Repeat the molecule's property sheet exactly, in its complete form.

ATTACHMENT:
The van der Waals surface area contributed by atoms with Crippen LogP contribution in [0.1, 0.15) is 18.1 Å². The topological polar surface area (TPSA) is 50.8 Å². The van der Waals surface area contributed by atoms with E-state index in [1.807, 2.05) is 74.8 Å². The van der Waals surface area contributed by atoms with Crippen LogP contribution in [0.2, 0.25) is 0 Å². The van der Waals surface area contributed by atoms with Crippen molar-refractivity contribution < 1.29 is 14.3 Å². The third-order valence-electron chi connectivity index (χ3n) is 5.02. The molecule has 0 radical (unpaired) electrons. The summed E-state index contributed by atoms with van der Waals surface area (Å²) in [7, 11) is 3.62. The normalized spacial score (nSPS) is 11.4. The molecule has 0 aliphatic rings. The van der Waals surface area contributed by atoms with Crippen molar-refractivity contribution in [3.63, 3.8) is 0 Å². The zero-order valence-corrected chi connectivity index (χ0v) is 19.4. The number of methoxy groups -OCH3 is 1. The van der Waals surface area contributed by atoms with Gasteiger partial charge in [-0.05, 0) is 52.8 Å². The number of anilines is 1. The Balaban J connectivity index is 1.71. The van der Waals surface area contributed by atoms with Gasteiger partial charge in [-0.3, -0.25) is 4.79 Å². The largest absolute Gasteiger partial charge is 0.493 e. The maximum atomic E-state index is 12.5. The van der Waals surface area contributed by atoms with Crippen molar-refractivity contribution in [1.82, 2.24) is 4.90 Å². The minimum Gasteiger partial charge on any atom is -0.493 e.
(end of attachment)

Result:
The van der Waals surface area contributed by atoms with Crippen LogP contribution in [0.1, 0.15) is 18.1 Å². The topological polar surface area (TPSA) is 50.8 Å². The van der Waals surface area contributed by atoms with E-state index in [1.807, 2.05) is 74.8 Å². The van der Waals surface area contributed by atoms with Crippen LogP contribution in [0.2, 0.25) is 0 Å². The van der Waals surface area contributed by atoms with Crippen molar-refractivity contribution < 1.29 is 14.3 Å². The third-order valence-electron chi connectivity index (χ3n) is 5.02. The molecule has 0 radical (unpaired) electrons. The summed E-state index contributed by atoms with van der Waals surface area (Å²) in [7, 11) is 3.62. The normalized spacial score (nSPS) is 11.4. The molecule has 0 aliphatic rings. The van der Waals surface area contributed by atoms with Crippen molar-refractivity contribution in [3.63, 3.8) is 0 Å². The zero-order valence-corrected chi connectivity index (χ0v) is 19.4. The number of methoxy groups -OCH3 is 1. The van der Waals surface area contributed by atoms with Gasteiger partial charge in [-0.05, 0) is 52.8 Å². The number of anilines is 1. The Balaban J connectivity index is 1.71. The van der Waals surface area contributed by atoms with Gasteiger partial charge in [-0.3, -0.25) is 4.79 Å². The largest absolute Gasteiger partial charge is 0.493 e. The maximum atomic E-state index is 12.5. The van der Waals surface area contributed by atoms with Crippen molar-refractivity contribution in [1.82, 2.24) is 4.90 Å². The minimum Gasteiger partial charge on any atom is -0.493 e.